Gondola Lifts for Oxford?

They could be part of a solution to Oxford’s traffic congestion

8 March 2018

With the increasing recognition that transport infrastructure is an essential part of sustainable growth and development we need to think beyond traditional solutions involving more buses, cycles, cars, and railways. To meet the expectations behind the Government’s Housing and Growth Fund grant and the Cambridge – Milton Keynes – Oxford ‘Knowledge Arc’, innovative solutions will be needed. Juliet Blackburn of our Transport Group argues that far from being a crazy idea fit only for ridicule, cable cars (technically gondola lifts) could provide part of a solution to Oxford’s chronic traffic congestion.

Teleférico do Funchal
Teleférico do Funchal.
Image by Flickr user David Stanley

Most people who have been to the European Alps or further afield will have seen and probably ridden in gondola lifts. They range from tiny 4-people bubble cars to cabs which can hold 12 people. This type of lift has already moved from the ski slopes into transport for tourists in urban areas – particularly to carry tourists up the nearest mountain so that they get a good view of the city. Some people may have travelled on these in Rio de Janeiro, Santiago de Chile and Dubrovnik.

However they are now also being used to by-pass choked city streets as in Mexico City and Tokyo. This shows that they do not necessarily need to go up mountains, but are just as useful on a more horizontal route.

Gondola lifts are essentially aerial ropeways with cabins continuously moving along the ropeway. They do not usually stop at their stations, but move slowly enough for people and their luggage to get in and out. They can move up to 4000 people per hour. In Mexico City the system is designed to move 29,000 people per day. In Tokyo there are many of them, including the world’s busiest which moves some 2 million paying passengers per annum. Some of the cabins can also be adapted for freight.

Gondola lifts have some huge advantages over road-building or road use re-designation, as they do not use any existing road space. In Oxford this would be especially welcome as existing roads will still be needed in the future for other modes of transport – whether cycles, autonomous cars or delivery vans. Gondola lifts take up very little land for their pylons and for their stations; these could even be on the roof of an existing building. Obviously this makes their initial cost much less than for other modes of transport. They can also be built quickly and can be used on a temporary basis or re-configured as required.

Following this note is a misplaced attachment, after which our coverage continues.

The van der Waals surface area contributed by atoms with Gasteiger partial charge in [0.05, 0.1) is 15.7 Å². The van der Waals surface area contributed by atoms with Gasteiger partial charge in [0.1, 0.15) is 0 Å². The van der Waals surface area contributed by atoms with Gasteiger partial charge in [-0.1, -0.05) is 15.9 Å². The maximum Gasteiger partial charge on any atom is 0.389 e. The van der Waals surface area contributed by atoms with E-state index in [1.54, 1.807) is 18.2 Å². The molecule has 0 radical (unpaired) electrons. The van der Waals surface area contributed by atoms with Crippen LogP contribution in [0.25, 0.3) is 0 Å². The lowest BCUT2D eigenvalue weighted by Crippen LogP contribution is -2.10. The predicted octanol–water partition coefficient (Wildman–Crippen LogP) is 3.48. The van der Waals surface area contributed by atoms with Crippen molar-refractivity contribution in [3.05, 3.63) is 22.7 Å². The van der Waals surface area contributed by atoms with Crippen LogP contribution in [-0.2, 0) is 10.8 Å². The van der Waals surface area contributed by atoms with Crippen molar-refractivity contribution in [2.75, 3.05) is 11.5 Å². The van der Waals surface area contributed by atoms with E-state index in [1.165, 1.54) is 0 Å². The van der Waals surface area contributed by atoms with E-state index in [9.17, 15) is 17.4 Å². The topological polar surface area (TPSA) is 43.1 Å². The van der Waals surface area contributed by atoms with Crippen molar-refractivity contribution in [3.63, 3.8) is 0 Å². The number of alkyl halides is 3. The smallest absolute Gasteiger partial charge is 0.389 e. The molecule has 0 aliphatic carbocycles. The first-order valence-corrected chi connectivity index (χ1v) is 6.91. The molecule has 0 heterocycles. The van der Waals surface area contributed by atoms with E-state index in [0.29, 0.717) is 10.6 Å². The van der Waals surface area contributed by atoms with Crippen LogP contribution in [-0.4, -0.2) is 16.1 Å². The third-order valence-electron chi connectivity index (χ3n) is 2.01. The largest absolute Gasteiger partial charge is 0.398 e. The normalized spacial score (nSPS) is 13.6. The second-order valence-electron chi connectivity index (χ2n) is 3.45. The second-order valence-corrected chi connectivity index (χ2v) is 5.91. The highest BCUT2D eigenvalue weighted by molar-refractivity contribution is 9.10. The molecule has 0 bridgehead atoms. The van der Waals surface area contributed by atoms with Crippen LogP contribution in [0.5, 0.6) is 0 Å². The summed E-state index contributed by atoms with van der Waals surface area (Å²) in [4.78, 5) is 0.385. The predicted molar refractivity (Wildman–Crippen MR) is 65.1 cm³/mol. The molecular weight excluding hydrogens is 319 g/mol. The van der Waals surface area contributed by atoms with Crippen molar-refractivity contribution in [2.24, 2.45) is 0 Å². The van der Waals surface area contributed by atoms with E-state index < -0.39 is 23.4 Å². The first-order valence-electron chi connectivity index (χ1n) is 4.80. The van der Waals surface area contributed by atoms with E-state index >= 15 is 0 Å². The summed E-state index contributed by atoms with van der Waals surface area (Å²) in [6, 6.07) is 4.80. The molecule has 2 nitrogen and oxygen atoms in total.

An important further benefit of these lifts is that they are climate-friendly. They use clean electricity and do not add to either air or noise pollution as vehicles on rubber tyres or steel rails do. It would be one way of getting people into the proposed Central Oxford Zero Emissions Zone. Because they are electric, they are much quieter than many other forms of transport. They do not generally run at night – thus allowing people to sleep more peacefully near them. Furthermore the number of cabs on the system can be varied during the daytime to suit the number of passengers. They are also ideal for tourists who can get a very good view of the city.

Park and Glide

I see two early possibilities for gondola lift services in Oxford. One would run from the west, say Seacourt Park and Ride or from further out, straight into the Westgate Centre at first floor or rooftop level. Another would serve the hospitals from Thornhill P&R in the east. A city centre route would particularly reinforce Oxford’s image as a centre of innovation and technology, and very likely become a tourist attraction in its own right! Park and Glide, anyone?

Juliet Blackburn

1 thought on “Gondola Lifts for Oxford?”

  1. The two cars on the Vanoise Express, an aerial tramway which connects the ski resorts of La Plagne and Les Arcs across a deep valley, carry 250 people on two decks. It travels at about 40mph I believe. It took a year to construct and cost €15m.

Leave a Reply

Your email address will not be published. Required fields are marked *